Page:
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Treatments for Trauma and PTSD

Overview of Evidence-Based Treatments

Trauma can affect all areas of life—but therapies optimized for trauma can be healing. Traumatic experiences can leave a deep imprint on body and mind, affecting mood, relationships and sense of self. 

Trauma can change the brain and nervous system, leading to symptoms of dysregulation, such as depression and anxiety. The impact of trauma can show up immediately or years later.

Around 70% of adults in the United States have experienced at least one trauma in their lives. Not everyone has lasting effects, but 6% of U.S. adults develop post-traumatic stress disorder (PTSD). Many people who develop complex trauma experience repeated events, often stemming from childhood experiences that affect adult life.

There are several evidence-based therapies (EBTs) for trauma and PTSD—interventions proven to work with targeted populations (though not all therapies are EBTs). Trauma therapies focus on soothing the nervous system, integrating traumatic memories and supporting mind-body healing. They help integrate and understand traumatic events. This begins the healing process. While memories of the trauma remain, they have less power over an individual’s emotions and daily life.

Evidence-Based Therapy (EBT) 

Not all mental health treatments are equally effective, and some therapies work better for specific psychological problems than others. Evidence-based therapy (EBT)—often called evidence-based practice (EBP) or empirically supported treatment—applies the best available clinical, scientific evidence to treatments, which are tailored by an experienced therapist (such as a psychiatrist, psychologist, social worker, mental health counselor) to meet an individual’s needs, preferences and cultural expectations.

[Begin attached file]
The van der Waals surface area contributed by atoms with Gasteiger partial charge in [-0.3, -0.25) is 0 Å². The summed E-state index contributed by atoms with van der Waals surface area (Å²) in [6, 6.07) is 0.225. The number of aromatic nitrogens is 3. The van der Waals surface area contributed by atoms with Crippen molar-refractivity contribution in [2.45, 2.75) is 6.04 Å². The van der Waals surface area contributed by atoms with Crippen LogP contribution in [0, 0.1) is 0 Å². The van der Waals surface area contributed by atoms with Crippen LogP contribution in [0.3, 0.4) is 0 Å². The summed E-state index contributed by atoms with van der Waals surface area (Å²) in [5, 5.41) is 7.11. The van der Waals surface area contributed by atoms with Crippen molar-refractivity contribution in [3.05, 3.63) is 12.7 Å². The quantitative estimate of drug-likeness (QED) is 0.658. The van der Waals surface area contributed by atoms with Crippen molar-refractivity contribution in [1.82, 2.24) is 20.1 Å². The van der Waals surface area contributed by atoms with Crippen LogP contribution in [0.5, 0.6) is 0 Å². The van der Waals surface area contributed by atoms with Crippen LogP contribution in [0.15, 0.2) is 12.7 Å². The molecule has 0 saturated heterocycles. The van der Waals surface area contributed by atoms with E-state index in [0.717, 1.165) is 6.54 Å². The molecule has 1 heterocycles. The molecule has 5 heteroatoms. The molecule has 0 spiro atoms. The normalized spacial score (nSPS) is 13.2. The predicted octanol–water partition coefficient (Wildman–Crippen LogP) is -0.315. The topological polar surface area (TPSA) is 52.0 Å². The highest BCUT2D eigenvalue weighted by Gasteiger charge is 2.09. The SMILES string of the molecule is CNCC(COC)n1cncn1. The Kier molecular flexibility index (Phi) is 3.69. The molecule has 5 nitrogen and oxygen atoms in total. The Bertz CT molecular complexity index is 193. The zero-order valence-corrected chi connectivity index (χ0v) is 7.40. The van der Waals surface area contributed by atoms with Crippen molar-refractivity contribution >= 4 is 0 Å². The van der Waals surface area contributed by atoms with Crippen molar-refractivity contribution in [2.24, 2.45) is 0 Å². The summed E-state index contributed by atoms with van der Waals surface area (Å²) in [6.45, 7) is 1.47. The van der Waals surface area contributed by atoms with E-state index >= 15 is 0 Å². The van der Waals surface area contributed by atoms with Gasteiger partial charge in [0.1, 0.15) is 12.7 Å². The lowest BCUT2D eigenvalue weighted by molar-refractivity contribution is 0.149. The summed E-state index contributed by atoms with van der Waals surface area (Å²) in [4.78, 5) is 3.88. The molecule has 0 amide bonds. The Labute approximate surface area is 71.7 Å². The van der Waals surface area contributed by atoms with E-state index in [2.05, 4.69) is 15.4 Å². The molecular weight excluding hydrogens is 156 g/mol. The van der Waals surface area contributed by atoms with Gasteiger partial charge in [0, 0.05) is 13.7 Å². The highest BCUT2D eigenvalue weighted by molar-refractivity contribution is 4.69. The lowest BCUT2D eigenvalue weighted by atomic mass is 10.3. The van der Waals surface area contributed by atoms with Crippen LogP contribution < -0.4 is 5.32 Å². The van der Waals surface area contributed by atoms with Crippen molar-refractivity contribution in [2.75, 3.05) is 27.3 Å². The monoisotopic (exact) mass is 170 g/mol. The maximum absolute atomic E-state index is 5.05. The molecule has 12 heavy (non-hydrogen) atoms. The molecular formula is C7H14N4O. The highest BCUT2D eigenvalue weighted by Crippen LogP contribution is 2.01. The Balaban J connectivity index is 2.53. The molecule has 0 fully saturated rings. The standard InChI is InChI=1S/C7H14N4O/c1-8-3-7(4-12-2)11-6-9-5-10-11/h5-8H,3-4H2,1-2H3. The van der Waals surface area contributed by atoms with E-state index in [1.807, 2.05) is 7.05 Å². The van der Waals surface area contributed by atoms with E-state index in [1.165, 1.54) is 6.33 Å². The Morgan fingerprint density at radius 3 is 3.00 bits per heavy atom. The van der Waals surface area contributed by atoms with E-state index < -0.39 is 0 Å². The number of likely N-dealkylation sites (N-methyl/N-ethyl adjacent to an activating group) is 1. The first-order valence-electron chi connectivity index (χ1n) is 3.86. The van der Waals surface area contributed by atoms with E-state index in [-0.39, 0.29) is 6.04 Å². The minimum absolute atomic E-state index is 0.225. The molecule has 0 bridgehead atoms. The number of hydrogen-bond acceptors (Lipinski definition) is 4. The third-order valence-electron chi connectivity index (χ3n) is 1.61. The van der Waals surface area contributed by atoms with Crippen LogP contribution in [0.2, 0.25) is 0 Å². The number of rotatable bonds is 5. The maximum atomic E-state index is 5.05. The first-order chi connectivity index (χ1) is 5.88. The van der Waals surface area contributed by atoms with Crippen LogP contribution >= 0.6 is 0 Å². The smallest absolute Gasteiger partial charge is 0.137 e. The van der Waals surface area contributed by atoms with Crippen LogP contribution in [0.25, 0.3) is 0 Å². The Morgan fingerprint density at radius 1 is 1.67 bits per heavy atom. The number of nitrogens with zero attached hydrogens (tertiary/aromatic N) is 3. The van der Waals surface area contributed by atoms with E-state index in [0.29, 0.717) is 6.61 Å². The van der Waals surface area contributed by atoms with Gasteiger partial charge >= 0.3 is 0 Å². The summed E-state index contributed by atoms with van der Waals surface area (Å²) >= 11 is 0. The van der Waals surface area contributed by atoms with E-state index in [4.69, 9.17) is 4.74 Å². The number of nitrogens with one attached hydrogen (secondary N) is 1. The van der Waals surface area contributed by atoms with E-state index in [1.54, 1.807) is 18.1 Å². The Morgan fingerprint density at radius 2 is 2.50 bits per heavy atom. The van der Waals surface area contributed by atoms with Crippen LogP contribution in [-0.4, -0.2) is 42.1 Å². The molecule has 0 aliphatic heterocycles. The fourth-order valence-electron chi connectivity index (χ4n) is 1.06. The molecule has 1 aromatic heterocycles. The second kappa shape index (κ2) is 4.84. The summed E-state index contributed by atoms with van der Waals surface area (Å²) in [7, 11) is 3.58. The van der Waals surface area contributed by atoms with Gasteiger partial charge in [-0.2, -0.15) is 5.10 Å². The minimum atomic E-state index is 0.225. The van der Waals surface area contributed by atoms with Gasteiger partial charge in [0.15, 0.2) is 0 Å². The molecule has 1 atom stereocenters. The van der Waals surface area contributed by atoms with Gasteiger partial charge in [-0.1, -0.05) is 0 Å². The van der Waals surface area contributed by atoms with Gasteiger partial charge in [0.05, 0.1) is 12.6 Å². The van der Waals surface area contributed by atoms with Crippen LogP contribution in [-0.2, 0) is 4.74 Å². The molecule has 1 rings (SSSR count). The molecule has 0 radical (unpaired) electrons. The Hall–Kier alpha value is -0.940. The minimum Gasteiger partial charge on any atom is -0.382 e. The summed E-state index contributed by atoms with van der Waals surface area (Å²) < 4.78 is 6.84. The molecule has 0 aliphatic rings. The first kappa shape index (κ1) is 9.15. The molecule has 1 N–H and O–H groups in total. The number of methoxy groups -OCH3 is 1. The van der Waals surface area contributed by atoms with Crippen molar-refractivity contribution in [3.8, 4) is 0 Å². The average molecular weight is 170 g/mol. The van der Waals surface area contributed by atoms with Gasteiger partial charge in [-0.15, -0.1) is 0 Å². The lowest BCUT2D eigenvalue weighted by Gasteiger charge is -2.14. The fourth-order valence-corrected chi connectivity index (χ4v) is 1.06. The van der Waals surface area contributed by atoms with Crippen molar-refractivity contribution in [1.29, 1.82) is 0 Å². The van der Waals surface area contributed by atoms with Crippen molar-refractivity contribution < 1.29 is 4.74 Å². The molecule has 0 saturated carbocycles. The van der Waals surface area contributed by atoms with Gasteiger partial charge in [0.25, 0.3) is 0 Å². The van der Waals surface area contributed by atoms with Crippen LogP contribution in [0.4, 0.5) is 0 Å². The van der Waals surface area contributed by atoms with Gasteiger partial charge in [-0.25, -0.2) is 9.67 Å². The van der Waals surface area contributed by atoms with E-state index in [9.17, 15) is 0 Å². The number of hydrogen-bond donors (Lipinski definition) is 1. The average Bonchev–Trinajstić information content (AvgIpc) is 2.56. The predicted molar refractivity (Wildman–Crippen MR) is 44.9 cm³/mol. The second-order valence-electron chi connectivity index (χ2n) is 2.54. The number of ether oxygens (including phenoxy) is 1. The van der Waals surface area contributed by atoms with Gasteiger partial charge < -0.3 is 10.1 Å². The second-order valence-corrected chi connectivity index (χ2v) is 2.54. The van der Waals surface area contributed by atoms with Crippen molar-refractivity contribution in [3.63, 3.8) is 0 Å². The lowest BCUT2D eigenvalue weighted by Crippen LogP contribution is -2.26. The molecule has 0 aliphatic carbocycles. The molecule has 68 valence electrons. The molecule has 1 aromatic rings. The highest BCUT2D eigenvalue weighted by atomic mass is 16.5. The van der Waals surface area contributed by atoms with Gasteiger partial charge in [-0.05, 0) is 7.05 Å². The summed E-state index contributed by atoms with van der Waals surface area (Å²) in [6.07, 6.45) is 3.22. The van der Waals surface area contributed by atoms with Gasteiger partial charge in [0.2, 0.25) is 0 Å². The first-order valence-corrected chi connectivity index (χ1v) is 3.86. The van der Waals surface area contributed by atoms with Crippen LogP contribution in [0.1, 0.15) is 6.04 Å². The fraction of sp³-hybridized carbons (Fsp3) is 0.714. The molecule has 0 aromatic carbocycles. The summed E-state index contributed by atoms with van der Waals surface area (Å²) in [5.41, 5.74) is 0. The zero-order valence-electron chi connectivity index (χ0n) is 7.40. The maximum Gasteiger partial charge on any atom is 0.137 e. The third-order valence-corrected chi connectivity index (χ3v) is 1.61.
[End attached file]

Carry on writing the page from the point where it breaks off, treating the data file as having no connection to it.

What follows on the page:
Although there are a number of EBTs, the most commonly used empirically supported approaches for treating psychological symptoms involve cognitive and behavior therapies (CBT). The efficacy of CBT has been demonstrated for a wide range of symptoms in adults, adolescents and children. 

Scientific evidence is drawn from rigorous, controlled research conducted by multiple teams of investigators, often over decades. Coupled with a therapist’s own expertise and informed clinical experiences, individuals can be better served than by subjective experiences alone. Therapists are human and have their biases. Careful research is the best means of reducing these biases.

For therapists to truly engage in evidence-based practice, they must anchor treatment in the best scientific evidence available and use the techniques and psychological approaches that have scientific support. 

Empirically supported treatments and associated techniques typically have been studied in several large-scale clinical trials, involving thousands of patients and careful comparison of the effects of these versus other types of psychological treatments. Dozens of multi-year studies have shown that empirically supported treatments can reduce symptoms significantly for many years following the end of psychological treatment.

To be effective, psychological treatment needs to be a collaborative process between client and therapist. The therapist interprets the best evidence from clinical research in consideration of the client’s preferences, values, culture and daily life realities. Therapists rely on their own clinical expertise in integrating information to formulate the individual treatment plan. They also rely on their own clinical expertise whenever existing research does not provide sufficient information to address the client’s situation. 

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